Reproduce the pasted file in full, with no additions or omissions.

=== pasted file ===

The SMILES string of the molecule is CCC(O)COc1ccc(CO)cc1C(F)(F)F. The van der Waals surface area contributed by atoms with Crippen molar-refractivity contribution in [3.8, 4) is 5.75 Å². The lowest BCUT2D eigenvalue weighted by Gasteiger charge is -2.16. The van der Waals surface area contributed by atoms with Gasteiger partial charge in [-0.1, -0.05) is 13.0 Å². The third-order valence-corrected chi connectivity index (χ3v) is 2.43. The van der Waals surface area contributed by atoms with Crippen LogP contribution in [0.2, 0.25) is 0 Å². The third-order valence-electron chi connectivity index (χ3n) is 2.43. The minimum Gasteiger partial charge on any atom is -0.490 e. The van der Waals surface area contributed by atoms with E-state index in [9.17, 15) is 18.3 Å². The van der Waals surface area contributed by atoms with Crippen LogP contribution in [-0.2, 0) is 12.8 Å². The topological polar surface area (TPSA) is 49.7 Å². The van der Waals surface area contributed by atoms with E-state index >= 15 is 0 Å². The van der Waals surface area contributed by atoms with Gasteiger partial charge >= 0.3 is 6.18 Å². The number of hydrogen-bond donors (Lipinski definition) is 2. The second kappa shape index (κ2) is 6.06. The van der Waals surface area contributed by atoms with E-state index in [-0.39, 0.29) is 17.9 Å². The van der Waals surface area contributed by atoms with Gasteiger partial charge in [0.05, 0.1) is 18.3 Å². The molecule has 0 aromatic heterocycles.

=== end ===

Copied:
The SMILES string of the molecule is CCC(O)COc1ccc(CO)cc1C(F)(F)F. The van der Waals surface area contributed by atoms with Crippen molar-refractivity contribution in [3.8, 4) is 5.75 Å². The lowest BCUT2D eigenvalue weighted by Gasteiger charge is -2.16. The van der Waals surface area contributed by atoms with Gasteiger partial charge in [-0.1, -0.05) is 13.0 Å². The third-order valence-corrected chi connectivity index (χ3v) is 2.43. The van der Waals surface area contributed by atoms with Crippen LogP contribution in [0.2, 0.25) is 0 Å². The third-order valence-electron chi connectivity index (χ3n) is 2.43. The minimum Gasteiger partial charge on any atom is -0.490 e. The van der Waals surface area contributed by atoms with E-state index in [9.17, 15) is 18.3 Å². The van der Waals surface area contributed by atoms with Crippen LogP contribution in [-0.2, 0) is 12.8 Å². The topological polar surface area (TPSA) is 49.7 Å². The van der Waals surface area contributed by atoms with E-state index >= 15 is 0 Å². The van der Waals surface area contributed by atoms with Gasteiger partial charge >= 0.3 is 6.18 Å². The number of hydrogen-bond donors (Lipinski definition) is 2. The second kappa shape index (κ2) is 6.06. The van der Waals surface area contributed by atoms with E-state index in [-0.39, 0.29) is 17.9 Å². The van der Waals surface area contributed by atoms with Gasteiger partial charge in [0.05, 0.1) is 18.3 Å². The molecule has 0 aromatic heterocycles.